Mars Edge statement on cocoa flavanol research
Researchers at Columbia University’s Irving Medical Centre, in collaboration with Mars Edge scientists, recently published a randomized, double-blind, placebo-controlled trial to assess the impact of diet quality and flavanol intake on cognitive aging.
To investigate the effects of cocoa flavanols on memory and cognitive performance the study used a concentrated cocoa extract. Chocolate was not used in this study and the findings should not be linked to chocolate.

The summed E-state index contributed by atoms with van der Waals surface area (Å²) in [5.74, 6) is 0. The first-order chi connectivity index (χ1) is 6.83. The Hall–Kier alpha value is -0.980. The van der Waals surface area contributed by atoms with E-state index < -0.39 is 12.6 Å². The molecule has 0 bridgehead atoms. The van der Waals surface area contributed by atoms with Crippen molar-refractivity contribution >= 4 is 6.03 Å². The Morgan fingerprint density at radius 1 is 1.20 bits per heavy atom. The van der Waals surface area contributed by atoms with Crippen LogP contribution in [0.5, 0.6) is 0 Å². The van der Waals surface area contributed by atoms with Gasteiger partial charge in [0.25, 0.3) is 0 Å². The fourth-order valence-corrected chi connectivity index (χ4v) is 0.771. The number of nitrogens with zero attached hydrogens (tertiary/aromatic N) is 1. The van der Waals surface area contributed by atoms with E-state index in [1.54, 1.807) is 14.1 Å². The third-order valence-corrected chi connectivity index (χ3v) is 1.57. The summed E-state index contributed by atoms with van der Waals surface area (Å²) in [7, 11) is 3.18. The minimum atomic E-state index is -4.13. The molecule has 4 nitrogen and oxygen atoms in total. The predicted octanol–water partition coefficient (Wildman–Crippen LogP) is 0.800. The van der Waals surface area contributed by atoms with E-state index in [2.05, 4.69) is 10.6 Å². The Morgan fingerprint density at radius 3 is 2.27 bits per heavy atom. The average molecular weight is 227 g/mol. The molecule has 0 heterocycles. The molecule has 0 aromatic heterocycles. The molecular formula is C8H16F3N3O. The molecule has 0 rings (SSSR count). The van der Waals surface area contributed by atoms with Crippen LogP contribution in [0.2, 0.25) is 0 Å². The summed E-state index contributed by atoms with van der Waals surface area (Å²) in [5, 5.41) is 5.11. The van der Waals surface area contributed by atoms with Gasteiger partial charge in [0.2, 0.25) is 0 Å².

This distinction is important and is clearly stated in all Mars’ communications about the study. We do not use our research to promote chocolate consumption. We are clear on this point: chocolate is a treat and not a health food. Cocoa flavanols are widely studied for their health properties. Mars’ research focuses specifically on their potential benefits so as to translate these finding into the development of evidence-based products that support health as we age.
Cocoa flavanols are often destroyed during normal cocoa and chocolate processing. So, while chocolate may contain some cocoa flavanols, it is not a reliable source of these compounds and does not have the right nutritional qualities to be a health food. Mars’ research program into cocoa flavanols has not used chocolate for over a decade.